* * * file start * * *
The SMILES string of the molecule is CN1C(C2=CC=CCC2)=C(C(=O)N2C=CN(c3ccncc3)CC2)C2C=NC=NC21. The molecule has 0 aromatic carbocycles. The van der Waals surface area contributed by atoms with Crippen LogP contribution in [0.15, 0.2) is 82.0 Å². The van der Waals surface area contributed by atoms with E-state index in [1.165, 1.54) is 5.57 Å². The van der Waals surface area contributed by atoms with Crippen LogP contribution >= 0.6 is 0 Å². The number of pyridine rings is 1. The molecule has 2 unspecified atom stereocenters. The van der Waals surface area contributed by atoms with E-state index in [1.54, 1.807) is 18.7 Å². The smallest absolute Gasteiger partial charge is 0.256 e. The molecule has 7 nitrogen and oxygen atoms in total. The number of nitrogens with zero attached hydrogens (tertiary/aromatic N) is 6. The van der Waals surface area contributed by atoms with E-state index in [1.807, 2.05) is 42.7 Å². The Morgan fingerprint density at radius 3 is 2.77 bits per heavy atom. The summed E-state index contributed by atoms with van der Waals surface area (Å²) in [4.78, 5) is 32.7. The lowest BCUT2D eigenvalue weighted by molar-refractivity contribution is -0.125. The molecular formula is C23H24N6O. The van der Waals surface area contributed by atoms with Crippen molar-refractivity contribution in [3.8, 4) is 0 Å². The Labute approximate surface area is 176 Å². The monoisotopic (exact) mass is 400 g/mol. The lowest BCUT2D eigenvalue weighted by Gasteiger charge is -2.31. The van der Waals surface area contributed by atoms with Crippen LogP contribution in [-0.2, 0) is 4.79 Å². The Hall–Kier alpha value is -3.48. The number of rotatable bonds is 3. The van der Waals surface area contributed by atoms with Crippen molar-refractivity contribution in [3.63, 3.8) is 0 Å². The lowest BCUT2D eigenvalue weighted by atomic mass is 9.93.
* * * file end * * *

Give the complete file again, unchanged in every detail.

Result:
The SMILES string of the molecule is CN1C(C2=CC=CCC2)=C(C(=O)N2C=CN(c3ccncc3)CC2)C2C=NC=NC21. The molecule has 0 aromatic carbocycles. The van der Waals surface area contributed by atoms with Crippen LogP contribution in [0.15, 0.2) is 82.0 Å². The van der Waals surface area contributed by atoms with E-state index in [1.165, 1.54) is 5.57 Å². The van der Waals surface area contributed by atoms with Crippen LogP contribution >= 0.6 is 0 Å². The number of pyridine rings is 1. The molecule has 2 unspecified atom stereocenters. The van der Waals surface area contributed by atoms with E-state index in [1.54, 1.807) is 18.7 Å². The smallest absolute Gasteiger partial charge is 0.256 e. The molecule has 7 nitrogen and oxygen atoms in total. The number of nitrogens with zero attached hydrogens (tertiary/aromatic N) is 6. The van der Waals surface area contributed by atoms with E-state index in [1.807, 2.05) is 42.7 Å². The Morgan fingerprint density at radius 3 is 2.77 bits per heavy atom. The summed E-state index contributed by atoms with van der Waals surface area (Å²) in [4.78, 5) is 32.7. The lowest BCUT2D eigenvalue weighted by molar-refractivity contribution is -0.125. The molecular formula is C23H24N6O. The van der Waals surface area contributed by atoms with Crippen molar-refractivity contribution in [3.8, 4) is 0 Å². The Labute approximate surface area is 176 Å². The monoisotopic (exact) mass is 400 g/mol. The lowest BCUT2D eigenvalue weighted by Gasteiger charge is -2.31. The van der Waals surface area contributed by atoms with Crippen LogP contribution in [-0.2, 0) is 4.79 Å². The Hall–Kier alpha value is -3.48. The number of rotatable bonds is 3. The van der Waals surface area contributed by atoms with Crippen molar-refractivity contribution in [3.63, 3.8) is 0 Å². The lowest BCUT2D eigenvalue weighted by atomic mass is 9.93.